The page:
House and Senate finalize amendments as legislative clock winds down
Some last minute wrangling over budget issues has resulted in 34-13 vote in the Washington Senate to pass its own version of House Bill 1087, the 2011-13 Operating Budget.

The final vote came in final few hours of the 2011 legislature’s Special Session, just a day after announcement of an agreement between House and Senate budget leaders.

 The agreement allocates $32.2 billion from the general fund and related accounts for the two years starting July 1 and settles differences between the budgets proposed by the House and Senate during the first half of April.  

 The bill passed the chamber unamended and now heads to the governor’s office to be signed into law.

With most pieces now set in place, the legislature adjourned just before 10:30 p.m. tonight, before the midnight deadline.

 “As lawmakers, we have an obligation to balance the budget – and we have. But we also have an obligation to our communities to ensure a high quality of life for all Washingtonians,” said the chair of the Senate Ways & Means Committee, Sen. Ed Murray, D-Seattle.  “Thanks to the bipartisanship found in the Senate, we have achieved both these goals.”

Among the other eleventh hour issues - a bill that passed both houses allowing privatization of the state's liquor distribution system.

Senate Bill 5942 passed the House with an amendment that added an emergency clause to the measure, allowing the state  to accept RFP’s, or Requests For Proposals, from vendors for the next 120 days.

So both houses have now passed the bill and it’s headed to the governor’s office.

Another bill headed to the governor’s desk is Senate Bill 5891, which cuts 86 corrections officers from the payroll of the Department of Corrections.  It also allows close to 2,100 low- to moderate-risk offenders to go without being monitored.

 Lawmakers are also working on changes in the state's Basic Health Plan to remove undocumented adults from the system.  Democrats and Republicans alike have nixed the governor’s proposal to eliminate medical care for some 27,000 undocumented children.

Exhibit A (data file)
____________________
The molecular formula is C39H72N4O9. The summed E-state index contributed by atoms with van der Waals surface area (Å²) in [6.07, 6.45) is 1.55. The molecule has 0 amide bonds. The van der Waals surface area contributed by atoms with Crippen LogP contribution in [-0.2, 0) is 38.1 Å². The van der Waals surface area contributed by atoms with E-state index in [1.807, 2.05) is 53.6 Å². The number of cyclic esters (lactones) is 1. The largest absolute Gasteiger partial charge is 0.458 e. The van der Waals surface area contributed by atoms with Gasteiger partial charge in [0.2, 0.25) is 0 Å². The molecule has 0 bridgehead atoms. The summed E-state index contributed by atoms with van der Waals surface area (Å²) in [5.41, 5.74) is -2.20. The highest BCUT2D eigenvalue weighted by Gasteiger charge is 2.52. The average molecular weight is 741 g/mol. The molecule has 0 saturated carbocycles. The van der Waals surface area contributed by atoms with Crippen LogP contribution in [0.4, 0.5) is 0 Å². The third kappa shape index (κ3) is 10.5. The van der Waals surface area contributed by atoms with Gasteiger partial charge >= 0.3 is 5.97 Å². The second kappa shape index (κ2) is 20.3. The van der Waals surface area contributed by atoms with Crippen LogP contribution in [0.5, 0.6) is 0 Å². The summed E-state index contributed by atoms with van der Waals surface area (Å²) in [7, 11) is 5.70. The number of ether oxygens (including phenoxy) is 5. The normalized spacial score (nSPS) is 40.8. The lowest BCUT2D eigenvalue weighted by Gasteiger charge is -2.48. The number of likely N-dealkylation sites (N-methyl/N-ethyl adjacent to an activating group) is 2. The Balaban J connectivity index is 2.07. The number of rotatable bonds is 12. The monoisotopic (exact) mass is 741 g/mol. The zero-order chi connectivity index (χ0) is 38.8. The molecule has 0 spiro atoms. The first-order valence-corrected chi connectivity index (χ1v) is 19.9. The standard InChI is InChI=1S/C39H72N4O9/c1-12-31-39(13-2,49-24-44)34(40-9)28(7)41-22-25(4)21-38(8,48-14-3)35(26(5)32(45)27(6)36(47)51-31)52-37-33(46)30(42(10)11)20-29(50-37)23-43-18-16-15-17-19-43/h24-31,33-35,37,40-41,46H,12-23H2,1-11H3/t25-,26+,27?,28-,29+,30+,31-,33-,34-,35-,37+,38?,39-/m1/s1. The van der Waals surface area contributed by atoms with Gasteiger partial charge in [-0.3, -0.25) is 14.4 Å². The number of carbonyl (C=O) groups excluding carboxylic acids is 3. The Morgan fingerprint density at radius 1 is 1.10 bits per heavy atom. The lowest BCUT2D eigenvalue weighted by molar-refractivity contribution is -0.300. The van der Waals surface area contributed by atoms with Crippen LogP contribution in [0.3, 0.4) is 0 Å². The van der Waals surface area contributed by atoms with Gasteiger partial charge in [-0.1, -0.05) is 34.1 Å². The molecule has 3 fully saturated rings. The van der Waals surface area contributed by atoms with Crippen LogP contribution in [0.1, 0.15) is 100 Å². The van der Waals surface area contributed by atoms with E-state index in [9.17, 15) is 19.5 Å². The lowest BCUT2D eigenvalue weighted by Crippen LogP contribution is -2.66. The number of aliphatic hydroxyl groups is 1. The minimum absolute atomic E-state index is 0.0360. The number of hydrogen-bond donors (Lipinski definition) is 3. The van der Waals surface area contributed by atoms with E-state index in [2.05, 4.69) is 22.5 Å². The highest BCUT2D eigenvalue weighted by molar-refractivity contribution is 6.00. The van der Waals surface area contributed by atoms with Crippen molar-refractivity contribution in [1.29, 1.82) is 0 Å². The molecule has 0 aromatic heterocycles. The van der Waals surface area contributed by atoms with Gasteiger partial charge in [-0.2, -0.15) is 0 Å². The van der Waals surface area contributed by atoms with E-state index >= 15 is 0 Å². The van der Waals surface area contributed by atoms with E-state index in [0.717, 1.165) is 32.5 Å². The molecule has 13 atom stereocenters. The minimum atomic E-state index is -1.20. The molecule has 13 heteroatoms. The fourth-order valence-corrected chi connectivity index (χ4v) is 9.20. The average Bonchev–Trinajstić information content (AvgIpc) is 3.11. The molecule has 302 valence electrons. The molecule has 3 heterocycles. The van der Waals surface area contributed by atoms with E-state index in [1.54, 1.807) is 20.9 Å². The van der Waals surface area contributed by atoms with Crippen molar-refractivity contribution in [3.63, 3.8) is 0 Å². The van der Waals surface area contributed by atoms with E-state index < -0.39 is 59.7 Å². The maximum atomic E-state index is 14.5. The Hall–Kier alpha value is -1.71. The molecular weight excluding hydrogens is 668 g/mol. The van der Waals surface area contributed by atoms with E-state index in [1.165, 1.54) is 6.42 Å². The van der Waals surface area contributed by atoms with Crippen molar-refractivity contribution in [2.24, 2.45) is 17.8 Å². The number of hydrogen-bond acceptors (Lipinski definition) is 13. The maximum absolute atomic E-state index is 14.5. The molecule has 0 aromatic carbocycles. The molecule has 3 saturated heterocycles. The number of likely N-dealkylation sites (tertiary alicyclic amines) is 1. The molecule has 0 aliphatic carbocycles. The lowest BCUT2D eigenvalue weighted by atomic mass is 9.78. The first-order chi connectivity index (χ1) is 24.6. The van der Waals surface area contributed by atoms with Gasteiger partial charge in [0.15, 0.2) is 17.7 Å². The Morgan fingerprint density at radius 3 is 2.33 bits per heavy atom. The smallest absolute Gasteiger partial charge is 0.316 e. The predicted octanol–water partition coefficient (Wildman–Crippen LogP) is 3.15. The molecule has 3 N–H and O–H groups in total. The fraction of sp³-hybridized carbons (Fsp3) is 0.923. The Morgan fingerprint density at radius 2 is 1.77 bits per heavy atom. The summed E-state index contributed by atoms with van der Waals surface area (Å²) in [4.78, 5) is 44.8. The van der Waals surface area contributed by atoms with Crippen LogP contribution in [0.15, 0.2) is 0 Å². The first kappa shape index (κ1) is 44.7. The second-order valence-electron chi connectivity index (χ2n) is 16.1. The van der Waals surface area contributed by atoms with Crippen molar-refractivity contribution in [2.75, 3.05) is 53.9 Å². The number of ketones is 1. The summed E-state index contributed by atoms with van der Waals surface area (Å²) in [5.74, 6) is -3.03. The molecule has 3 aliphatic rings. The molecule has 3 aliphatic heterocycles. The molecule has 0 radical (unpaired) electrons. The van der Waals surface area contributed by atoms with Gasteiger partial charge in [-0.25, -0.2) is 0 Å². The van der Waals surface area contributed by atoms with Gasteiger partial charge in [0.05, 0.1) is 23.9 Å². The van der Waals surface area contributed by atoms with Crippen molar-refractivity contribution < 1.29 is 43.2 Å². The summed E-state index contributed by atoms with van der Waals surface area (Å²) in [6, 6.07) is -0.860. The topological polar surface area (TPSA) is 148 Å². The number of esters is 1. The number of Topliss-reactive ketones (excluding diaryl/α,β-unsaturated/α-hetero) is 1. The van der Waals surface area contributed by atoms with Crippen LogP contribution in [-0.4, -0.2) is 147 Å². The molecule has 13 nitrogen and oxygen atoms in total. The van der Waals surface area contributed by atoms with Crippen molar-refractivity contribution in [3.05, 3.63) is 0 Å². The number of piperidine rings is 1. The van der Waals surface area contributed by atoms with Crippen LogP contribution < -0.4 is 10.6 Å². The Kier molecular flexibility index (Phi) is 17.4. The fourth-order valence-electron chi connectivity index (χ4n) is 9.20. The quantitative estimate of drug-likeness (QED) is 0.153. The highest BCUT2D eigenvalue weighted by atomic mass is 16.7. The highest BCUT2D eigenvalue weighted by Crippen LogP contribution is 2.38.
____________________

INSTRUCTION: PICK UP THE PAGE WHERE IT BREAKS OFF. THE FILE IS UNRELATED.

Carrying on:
Another of the governor’s proposals, to create one state Education Department to oversee preschool through college level instruction, has gained little support in either house.

 

After adjournment of the legislature, Gov. Chris Gregoire issued the following statement:

“This session was no doubt the most difficult in recent memory. But we’ve turned a corner in Washington state. With a new spirit of bipartisanship, we’re significantly transforming Washington state government to help move us beyond the worst economic downturn in 80 years.

“We’ll walk away from this session with a stronger sense of partnership and cooperation – as well as a balanced budget that ensures we have the financial resources to provide core services now and into the future. And we developed that balanced budget with no new revenue, with no short-term fixes and with no budget gimmicks. We did it by tackling long term costs, by making government leaner and more efficient and by implementing innovative reforms that ensure the state can continue to provide critical services like health care, education and public safety.

 “Additionally, we passed major legislation to spur job creation and strengthen our economic recovery. At the state level, we passed a transportation budget that will put 30,000 people to work. Our capital budget sustains another 15,000 jobs. And we passed major reforms to give our businesses the confidence they need to start hiring again – including significant changes to our workers compensation system, and a reduction in unemployment insurance rates. To help our families during these tough times, we provided a temporary increase in unemployment benefits to 70,000 Washingtonians.

 “Along with the many needed changes, we also made cuts that will touch real lives. The decisions we made required deep, painful reductions to programs in every area. Some were eliminated entirely.

 “No area of our budget was left untouched. Everyone shared in the sacrifice that these times have called for. Our state employees gave, our teachers gave, our retirees gave and I thank them. They have been part of the solution.

 “I commend our lawmakers – especially Senate Majority Leader Lisa Brown, Minority Leader Mike Hewitt, House Speaker Frank Chopp and Minority Leader Richard DeBolt – who worked tirelessly to reach this point. We know we have more work to do, but we’re moving forward with a new spirit of bipartisanship to enact reforms that ensure Washington state gets through this crisis – and more importantly lays the foundation for a more sustainable future.”